I can’t believe how many people have asked me that this week. What’s it like to have Covid? MISERABLE. No matter how much you want to be “in” with the “in crowd” – pass up the opportunity to get sick.
My husband and I have the same symptoms. It’s like having a horrible, horrible head cold or, imagine this, a viral infection in the sinuses. We are both congested. He’s coughing every few minutes and I’m blowing my nose non-stop. We’re both trying desperately to keep it out of our chests, because once the congestion is in your chest you KNOW how disgustingly uncomfortable that gets. I have had a painful scratchy sore throat for days. One of my personal issues is that if I take too many Tylenol or Advil I tend to get an ulcer. Yeah, this is probably NOT one of the more pleasant weeks in my life.
Fever, yep that’s present too. We are living on Tylenol and Sudafed during the day, and Nyquil and Afrin nose-spray at night. We are drinking oceans of liquids. Sleeping a lot. For me yesterday that meant most of the day. Not sure I was awake for even 10 hours. Brain fog. What’s brain fog? That’s when you can’t focus at all on any one thought. It’s too much effort to think, you can’t remember why you wanted to think, and it hurts too much to think. I have no idea what day it is.
I am so very grateful that we have our house, our garden, the deck, my sister & her husband, and that the contractors are NOT here this week working on the renovation. With the things we HAVE to help us survive, and the things we do NOT have to deal with, this week is less horrible than it could be. I tried to imagine the 2 of us feeling like this in a small apartment with no real space to separate and no way to go outside. I’m sorry that we had to cancel weekend plans, and maybe even next weekend plans, but we are very fortunate to have the support system we do. My sister and brother-in-law have run errands for us, replenishing the depleted medicine stock. I wonder if they’ll do a grocery run for us too? 🙂
On the positive side we do seem to be getting a little better. My husband has a prescription for some meds that are supposed to help him not relapse as he recovers. Of course the list of potential side-effects sound almost worse than the current symptoms. I felt strong enough last night that before I went to bed (in the recliner, because he’s in our bed and I’m living in the recliner in our sun room) I Windex’d every surface and handle and knob I could reach. And I only slept 10.5 hours last night! Definitely on the road to recovery. I hope. Please.
Covid. I feel miserable. 😦 Congestion. Headache. Scratchy throat. Brain fog. Oh – and I blame my husband. After all, he came down with the symptoms 24 hours before I did. That means it’s his fault. He understands and accepts the judgement.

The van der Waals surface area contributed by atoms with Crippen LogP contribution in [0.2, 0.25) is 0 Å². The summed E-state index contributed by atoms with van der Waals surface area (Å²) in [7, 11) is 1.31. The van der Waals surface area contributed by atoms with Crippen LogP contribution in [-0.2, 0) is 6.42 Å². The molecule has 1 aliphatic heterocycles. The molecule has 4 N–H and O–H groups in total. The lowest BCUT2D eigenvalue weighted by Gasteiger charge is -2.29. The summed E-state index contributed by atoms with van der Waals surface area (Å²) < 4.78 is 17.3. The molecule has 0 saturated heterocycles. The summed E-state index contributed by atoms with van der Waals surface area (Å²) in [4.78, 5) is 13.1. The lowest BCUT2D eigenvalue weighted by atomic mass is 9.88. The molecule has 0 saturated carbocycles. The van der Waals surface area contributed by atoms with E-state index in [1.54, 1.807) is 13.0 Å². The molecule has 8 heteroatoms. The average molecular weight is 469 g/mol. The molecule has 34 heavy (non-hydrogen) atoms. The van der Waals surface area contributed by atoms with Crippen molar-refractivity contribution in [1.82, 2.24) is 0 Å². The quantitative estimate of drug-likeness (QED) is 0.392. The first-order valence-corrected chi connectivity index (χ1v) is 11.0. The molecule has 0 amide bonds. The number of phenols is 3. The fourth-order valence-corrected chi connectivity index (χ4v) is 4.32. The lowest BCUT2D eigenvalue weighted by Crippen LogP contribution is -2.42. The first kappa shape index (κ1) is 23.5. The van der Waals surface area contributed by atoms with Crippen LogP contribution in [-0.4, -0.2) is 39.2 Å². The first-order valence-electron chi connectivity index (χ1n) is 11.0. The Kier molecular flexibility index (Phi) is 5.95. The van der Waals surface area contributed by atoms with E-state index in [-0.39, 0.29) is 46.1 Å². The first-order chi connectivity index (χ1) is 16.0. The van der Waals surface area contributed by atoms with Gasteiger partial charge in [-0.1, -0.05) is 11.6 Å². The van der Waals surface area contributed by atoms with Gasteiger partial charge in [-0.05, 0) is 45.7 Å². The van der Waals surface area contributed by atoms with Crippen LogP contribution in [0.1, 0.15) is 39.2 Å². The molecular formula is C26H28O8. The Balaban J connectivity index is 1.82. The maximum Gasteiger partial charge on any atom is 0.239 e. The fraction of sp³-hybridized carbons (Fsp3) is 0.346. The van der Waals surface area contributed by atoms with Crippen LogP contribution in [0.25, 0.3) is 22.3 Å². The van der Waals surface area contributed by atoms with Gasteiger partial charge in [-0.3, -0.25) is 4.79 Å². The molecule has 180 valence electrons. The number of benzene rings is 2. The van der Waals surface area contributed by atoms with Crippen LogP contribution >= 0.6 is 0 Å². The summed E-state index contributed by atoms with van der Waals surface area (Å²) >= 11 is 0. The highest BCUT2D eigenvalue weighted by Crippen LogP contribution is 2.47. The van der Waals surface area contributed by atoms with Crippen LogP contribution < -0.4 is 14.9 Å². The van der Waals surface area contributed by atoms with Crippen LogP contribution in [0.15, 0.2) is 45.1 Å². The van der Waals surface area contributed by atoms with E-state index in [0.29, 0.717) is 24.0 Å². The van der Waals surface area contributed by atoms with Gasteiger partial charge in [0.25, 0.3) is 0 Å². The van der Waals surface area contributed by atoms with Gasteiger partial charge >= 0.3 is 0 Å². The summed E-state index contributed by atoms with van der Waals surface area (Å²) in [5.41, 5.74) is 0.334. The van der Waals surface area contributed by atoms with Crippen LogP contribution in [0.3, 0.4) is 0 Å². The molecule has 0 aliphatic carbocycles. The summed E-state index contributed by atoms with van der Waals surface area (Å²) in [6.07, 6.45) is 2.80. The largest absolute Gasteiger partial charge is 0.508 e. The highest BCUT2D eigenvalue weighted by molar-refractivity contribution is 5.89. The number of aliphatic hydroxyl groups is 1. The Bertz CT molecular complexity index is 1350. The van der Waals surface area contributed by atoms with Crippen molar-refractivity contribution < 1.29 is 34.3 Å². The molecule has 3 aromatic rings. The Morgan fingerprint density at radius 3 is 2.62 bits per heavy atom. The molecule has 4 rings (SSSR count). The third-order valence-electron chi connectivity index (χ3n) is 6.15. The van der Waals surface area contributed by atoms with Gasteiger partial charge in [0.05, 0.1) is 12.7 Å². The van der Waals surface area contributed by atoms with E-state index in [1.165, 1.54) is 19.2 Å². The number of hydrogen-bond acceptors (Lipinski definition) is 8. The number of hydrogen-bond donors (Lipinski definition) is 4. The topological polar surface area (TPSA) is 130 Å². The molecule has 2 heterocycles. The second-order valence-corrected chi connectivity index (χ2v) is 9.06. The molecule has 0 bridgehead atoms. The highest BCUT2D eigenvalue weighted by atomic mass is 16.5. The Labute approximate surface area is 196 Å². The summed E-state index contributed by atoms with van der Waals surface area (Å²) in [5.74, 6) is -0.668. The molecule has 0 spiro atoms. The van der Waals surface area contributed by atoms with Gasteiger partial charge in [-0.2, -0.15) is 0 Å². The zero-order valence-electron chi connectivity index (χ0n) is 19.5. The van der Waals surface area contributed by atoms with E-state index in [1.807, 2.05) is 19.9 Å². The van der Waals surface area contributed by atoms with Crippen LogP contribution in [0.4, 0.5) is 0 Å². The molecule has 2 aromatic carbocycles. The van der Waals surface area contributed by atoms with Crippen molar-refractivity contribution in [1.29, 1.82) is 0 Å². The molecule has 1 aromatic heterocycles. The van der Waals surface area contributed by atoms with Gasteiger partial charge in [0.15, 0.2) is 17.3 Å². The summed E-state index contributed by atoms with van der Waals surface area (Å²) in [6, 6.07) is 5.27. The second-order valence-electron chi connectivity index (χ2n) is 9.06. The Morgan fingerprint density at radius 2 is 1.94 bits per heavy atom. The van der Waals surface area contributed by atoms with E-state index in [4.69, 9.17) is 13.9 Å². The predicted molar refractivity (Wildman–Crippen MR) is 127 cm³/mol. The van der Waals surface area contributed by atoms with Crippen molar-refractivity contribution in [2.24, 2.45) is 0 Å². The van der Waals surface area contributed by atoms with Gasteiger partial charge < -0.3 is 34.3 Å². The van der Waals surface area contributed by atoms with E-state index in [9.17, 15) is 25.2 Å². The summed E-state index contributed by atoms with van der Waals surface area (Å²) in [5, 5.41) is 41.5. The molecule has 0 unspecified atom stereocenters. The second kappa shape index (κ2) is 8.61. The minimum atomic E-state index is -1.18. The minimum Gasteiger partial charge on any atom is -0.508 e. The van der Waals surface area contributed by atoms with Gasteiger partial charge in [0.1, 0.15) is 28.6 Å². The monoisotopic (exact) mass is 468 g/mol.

Some mornings you wake up and you just KNOW that it won’t be your favorite day of the week. I had to change sleeping locations twice during the night because my husband was incredibly restless. Even though *I* relocated to another room he followed me there a few hours later. That sent me back up to our bed.
I already knew I’d not be doing my morning walk because the forecast was for rain in the hour when I’d be walking. Indeed, when I woke up it WAS gray. But not raining. It didn’t rain for another few hours, which meant I COULD have walked. And I NEEDED to walk because the bathroom scale – that treacherous, cruel, soul-crushing instrument of torture – read 2.5 pounds heavier than yesterday morning. Gray skies. weight gain, broken sleep. Not great. Came up from swapping loads of laundry about and my husband was awake. He looked wretched. He confirmed he felt wretched. I asked for symptoms. Uh oh. Yep. He tested positive for Covid. Sigh. At least I’m still showing negative on the tests and NOT feeling sick. But we’re both quarantined now for 5 days. 😦
Apparently it’s going to take daily applications of Repel-All and hot chili powder to get my hibiscus and other plants to flower. I’ve had to add the zinnia to the daily treatments because I came out yesterday morning to discover the zinnia had served as a midnight snack – leaves & buds gone, just the stems left. I hate the smell of the Repel-All but hey – if this is what it takes to have flowers, stink-city it is!
We finished growing framing for the time being. Not sure if I mentioned this already but this project will happen twice – first for 3 rooms and then for 2 rooms. Anyway, John has finished growing closets, and some walls, and a doorway. Now we need to grow some pipes. Maybe this weekend I can get back out to my garden so I can grow plants, not house. 🙂
The plumbers, Ken & Chris, were here bright and early this morning. I knew they were coming but I didn’t have a time. I decided I had time to do my morning walk, shower & dress before they’d get here. Wrong. 🙂 I got out of my shower and saw the trucks parked out front. Whoops. I made it to the front door at 7:59am and personally I think that should keep me out of the dog house.
Since we are adding a bathroom, we need to add pipes. As usual I had no idea what this means in terms of destruction/construction. I learned that they would be cutting open my NEW breakfast room wall (see 2018 for new wall photos). Ken was not sure about the wall – what they’d find, what it would imply. I said to him “never fear!!! I BLOGGED all of 2018’s renovation. I’m sure I have some picture of the inside of the walls from that angle.” And indeed I did. 🙂 Yay me! The upside of being able to produce exactly what they wanted to see is that they have no objection to me wandering about today, taking pictures at various stages. I didn’t think John really enjoyed me coming around. I tended to wait for him to take breaks.